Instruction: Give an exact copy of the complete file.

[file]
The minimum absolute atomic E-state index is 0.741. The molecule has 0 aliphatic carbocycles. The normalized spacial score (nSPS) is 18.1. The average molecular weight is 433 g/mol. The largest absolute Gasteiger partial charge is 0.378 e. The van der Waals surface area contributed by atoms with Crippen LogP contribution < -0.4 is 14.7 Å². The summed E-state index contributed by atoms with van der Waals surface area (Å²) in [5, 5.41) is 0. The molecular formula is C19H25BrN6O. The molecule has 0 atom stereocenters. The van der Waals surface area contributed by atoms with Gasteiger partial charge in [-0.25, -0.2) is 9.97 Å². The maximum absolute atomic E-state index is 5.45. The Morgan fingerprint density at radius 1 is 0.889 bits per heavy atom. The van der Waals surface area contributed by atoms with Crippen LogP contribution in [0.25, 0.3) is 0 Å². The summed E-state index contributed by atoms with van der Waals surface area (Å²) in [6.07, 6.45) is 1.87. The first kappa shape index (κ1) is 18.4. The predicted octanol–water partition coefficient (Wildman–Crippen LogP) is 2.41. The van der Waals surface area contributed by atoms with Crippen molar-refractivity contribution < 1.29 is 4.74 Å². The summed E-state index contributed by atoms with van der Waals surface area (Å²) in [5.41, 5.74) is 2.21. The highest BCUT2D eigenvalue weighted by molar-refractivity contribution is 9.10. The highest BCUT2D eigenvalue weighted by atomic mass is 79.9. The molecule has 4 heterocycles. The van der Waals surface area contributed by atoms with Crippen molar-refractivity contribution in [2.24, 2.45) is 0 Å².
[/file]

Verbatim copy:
The minimum absolute atomic E-state index is 0.741. The molecule has 0 aliphatic carbocycles. The normalized spacial score (nSPS) is 18.1. The average molecular weight is 433 g/mol. The largest absolute Gasteiger partial charge is 0.378 e. The van der Waals surface area contributed by atoms with Crippen LogP contribution < -0.4 is 14.7 Å². The summed E-state index contributed by atoms with van der Waals surface area (Å²) in [5, 5.41) is 0. The molecular formula is C19H25BrN6O. The molecule has 0 atom stereocenters. The van der Waals surface area contributed by atoms with Gasteiger partial charge in [-0.25, -0.2) is 9.97 Å². The maximum absolute atomic E-state index is 5.45. The Morgan fingerprint density at radius 1 is 0.889 bits per heavy atom. The van der Waals surface area contributed by atoms with Crippen LogP contribution in [0.25, 0.3) is 0 Å². The summed E-state index contributed by atoms with van der Waals surface area (Å²) in [6.07, 6.45) is 1.87. The first kappa shape index (κ1) is 18.4. The predicted octanol–water partition coefficient (Wildman–Crippen LogP) is 2.41. The van der Waals surface area contributed by atoms with Crippen molar-refractivity contribution < 1.29 is 4.74 Å². The summed E-state index contributed by atoms with van der Waals surface area (Å²) in [5.41, 5.74) is 2.21. The highest BCUT2D eigenvalue weighted by molar-refractivity contribution is 9.10. The highest BCUT2D eigenvalue weighted by atomic mass is 79.9. The molecule has 4 heterocycles. The van der Waals surface area contributed by atoms with Crippen molar-refractivity contribution in [2.24, 2.45) is 0 Å².